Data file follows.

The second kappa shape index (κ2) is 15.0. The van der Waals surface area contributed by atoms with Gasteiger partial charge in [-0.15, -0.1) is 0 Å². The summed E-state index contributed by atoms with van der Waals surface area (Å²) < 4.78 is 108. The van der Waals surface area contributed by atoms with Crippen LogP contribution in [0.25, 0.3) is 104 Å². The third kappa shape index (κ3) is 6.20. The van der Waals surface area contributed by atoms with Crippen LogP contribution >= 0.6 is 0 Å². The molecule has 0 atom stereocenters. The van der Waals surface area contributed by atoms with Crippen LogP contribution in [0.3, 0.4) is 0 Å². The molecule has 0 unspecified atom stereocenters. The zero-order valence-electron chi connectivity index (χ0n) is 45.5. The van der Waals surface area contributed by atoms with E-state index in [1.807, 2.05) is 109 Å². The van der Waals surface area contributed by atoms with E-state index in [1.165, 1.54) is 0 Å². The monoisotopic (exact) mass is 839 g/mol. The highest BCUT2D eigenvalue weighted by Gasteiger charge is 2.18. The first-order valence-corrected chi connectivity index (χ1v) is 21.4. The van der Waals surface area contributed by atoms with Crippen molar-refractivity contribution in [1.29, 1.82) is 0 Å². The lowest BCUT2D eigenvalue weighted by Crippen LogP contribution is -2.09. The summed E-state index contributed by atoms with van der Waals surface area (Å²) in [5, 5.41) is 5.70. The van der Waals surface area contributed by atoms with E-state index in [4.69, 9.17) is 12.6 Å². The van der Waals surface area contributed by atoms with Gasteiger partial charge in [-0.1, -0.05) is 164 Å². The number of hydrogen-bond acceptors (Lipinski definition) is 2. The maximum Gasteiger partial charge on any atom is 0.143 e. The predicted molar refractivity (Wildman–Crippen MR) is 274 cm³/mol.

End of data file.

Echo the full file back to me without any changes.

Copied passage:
The second kappa shape index (κ2) is 15.0. The van der Waals surface area contributed by atoms with Gasteiger partial charge in [-0.15, -0.1) is 0 Å². The summed E-state index contributed by atoms with van der Waals surface area (Å²) < 4.78 is 108. The van der Waals surface area contributed by atoms with Crippen LogP contribution in [0.25, 0.3) is 104 Å². The third kappa shape index (κ3) is 6.20. The van der Waals surface area contributed by atoms with Crippen LogP contribution >= 0.6 is 0 Å². The molecule has 0 atom stereocenters. The van der Waals surface area contributed by atoms with Crippen LogP contribution in [0.3, 0.4) is 0 Å². The molecule has 0 unspecified atom stereocenters. The zero-order valence-electron chi connectivity index (χ0n) is 45.5. The van der Waals surface area contributed by atoms with E-state index in [1.807, 2.05) is 109 Å². The van der Waals surface area contributed by atoms with E-state index in [1.165, 1.54) is 0 Å². The monoisotopic (exact) mass is 839 g/mol. The highest BCUT2D eigenvalue weighted by Gasteiger charge is 2.18. The first-order valence-corrected chi connectivity index (χ1v) is 21.4. The van der Waals surface area contributed by atoms with Crippen molar-refractivity contribution in [1.29, 1.82) is 0 Å². The lowest BCUT2D eigenvalue weighted by Crippen LogP contribution is -2.09. The summed E-state index contributed by atoms with van der Waals surface area (Å²) in [5, 5.41) is 5.70. The van der Waals surface area contributed by atoms with E-state index in [4.69, 9.17) is 12.6 Å². The van der Waals surface area contributed by atoms with Gasteiger partial charge in [-0.1, -0.05) is 164 Å². The number of hydrogen-bond acceptors (Lipinski definition) is 2. The maximum Gasteiger partial charge on any atom is 0.143 e. The predicted molar refractivity (Wildman–Crippen MR) is 274 cm³/mol.